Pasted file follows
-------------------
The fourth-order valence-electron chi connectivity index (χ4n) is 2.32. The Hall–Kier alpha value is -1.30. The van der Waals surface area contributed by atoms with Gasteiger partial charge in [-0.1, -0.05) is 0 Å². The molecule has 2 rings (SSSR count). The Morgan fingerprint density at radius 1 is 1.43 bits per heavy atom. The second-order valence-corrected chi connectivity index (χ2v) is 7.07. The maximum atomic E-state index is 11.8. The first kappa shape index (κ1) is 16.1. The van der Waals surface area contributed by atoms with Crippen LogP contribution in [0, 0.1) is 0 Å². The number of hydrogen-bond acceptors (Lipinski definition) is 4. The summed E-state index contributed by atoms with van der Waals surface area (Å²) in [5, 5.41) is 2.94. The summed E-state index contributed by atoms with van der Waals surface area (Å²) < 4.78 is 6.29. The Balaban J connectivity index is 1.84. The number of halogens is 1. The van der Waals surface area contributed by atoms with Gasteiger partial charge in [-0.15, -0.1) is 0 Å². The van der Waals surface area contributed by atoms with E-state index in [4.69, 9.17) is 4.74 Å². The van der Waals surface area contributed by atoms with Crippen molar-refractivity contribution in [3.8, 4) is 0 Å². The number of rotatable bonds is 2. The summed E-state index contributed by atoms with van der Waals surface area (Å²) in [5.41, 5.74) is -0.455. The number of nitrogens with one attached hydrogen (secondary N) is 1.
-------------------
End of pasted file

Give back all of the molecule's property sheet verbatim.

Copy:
The fourth-order valence-electron chi connectivity index (χ4n) is 2.32. The Hall–Kier alpha value is -1.30. The van der Waals surface area contributed by atoms with Gasteiger partial charge in [-0.1, -0.05) is 0 Å². The molecule has 2 rings (SSSR count). The Morgan fingerprint density at radius 1 is 1.43 bits per heavy atom. The second-order valence-corrected chi connectivity index (χ2v) is 7.07. The maximum atomic E-state index is 11.8. The first kappa shape index (κ1) is 16.1. The van der Waals surface area contributed by atoms with Crippen LogP contribution in [0, 0.1) is 0 Å². The number of hydrogen-bond acceptors (Lipinski definition) is 4. The summed E-state index contributed by atoms with van der Waals surface area (Å²) in [5, 5.41) is 2.94. The summed E-state index contributed by atoms with van der Waals surface area (Å²) < 4.78 is 6.29. The Balaban J connectivity index is 1.84. The number of halogens is 1. The van der Waals surface area contributed by atoms with Gasteiger partial charge in [-0.15, -0.1) is 0 Å². The van der Waals surface area contributed by atoms with E-state index in [4.69, 9.17) is 4.74 Å². The van der Waals surface area contributed by atoms with Crippen molar-refractivity contribution in [3.8, 4) is 0 Å². The number of rotatable bonds is 2. The summed E-state index contributed by atoms with van der Waals surface area (Å²) in [5.41, 5.74) is -0.455. The number of nitrogens with one attached hydrogen (secondary N) is 1.